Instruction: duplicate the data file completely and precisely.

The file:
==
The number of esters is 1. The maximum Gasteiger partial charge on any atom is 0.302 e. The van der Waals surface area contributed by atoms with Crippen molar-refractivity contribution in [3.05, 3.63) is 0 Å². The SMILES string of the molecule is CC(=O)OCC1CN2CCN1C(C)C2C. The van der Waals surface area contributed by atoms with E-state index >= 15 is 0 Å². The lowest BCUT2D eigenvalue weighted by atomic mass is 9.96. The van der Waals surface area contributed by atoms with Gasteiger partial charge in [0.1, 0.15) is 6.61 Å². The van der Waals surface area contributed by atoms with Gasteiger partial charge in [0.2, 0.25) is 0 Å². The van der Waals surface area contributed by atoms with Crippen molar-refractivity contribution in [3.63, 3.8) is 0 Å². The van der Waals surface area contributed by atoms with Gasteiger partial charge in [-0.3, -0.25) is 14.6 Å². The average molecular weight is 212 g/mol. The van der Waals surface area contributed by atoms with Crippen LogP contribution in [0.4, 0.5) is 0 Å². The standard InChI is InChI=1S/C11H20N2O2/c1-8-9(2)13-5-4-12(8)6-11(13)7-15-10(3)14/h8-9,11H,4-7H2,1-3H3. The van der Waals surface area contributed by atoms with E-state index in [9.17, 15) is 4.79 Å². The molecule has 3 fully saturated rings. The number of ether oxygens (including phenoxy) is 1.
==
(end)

The number of esters is 1. The maximum Gasteiger partial charge on any atom is 0.302 e. The van der Waals surface area contributed by atoms with Crippen molar-refractivity contribution in [3.05, 3.63) is 0 Å². The SMILES string of the molecule is CC(=O)OCC1CN2CCN1C(C)C2C. The van der Waals surface area contributed by atoms with E-state index >= 15 is 0 Å². The lowest BCUT2D eigenvalue weighted by atomic mass is 9.96. The van der Waals surface area contributed by atoms with Gasteiger partial charge in [0.1, 0.15) is 6.61 Å². The van der Waals surface area contributed by atoms with Gasteiger partial charge in [0.2, 0.25) is 0 Å². The van der Waals surface area contributed by atoms with Crippen molar-refractivity contribution in [3.63, 3.8) is 0 Å². The van der Waals surface area contributed by atoms with Gasteiger partial charge in [-0.3, -0.25) is 14.6 Å². The average molecular weight is 212 g/mol. The van der Waals surface area contributed by atoms with Crippen LogP contribution in [0.4, 0.5) is 0 Å². The standard InChI is InChI=1S/C11H20N2O2/c1-8-9(2)13-5-4-12(8)6-11(13)7-15-10(3)14/h8-9,11H,4-7H2,1-3H3. The van der Waals surface area contributed by atoms with E-state index in [9.17, 15) is 4.79 Å². The molecule has 3 fully saturated rings. The number of ether oxygens (including phenoxy) is 1.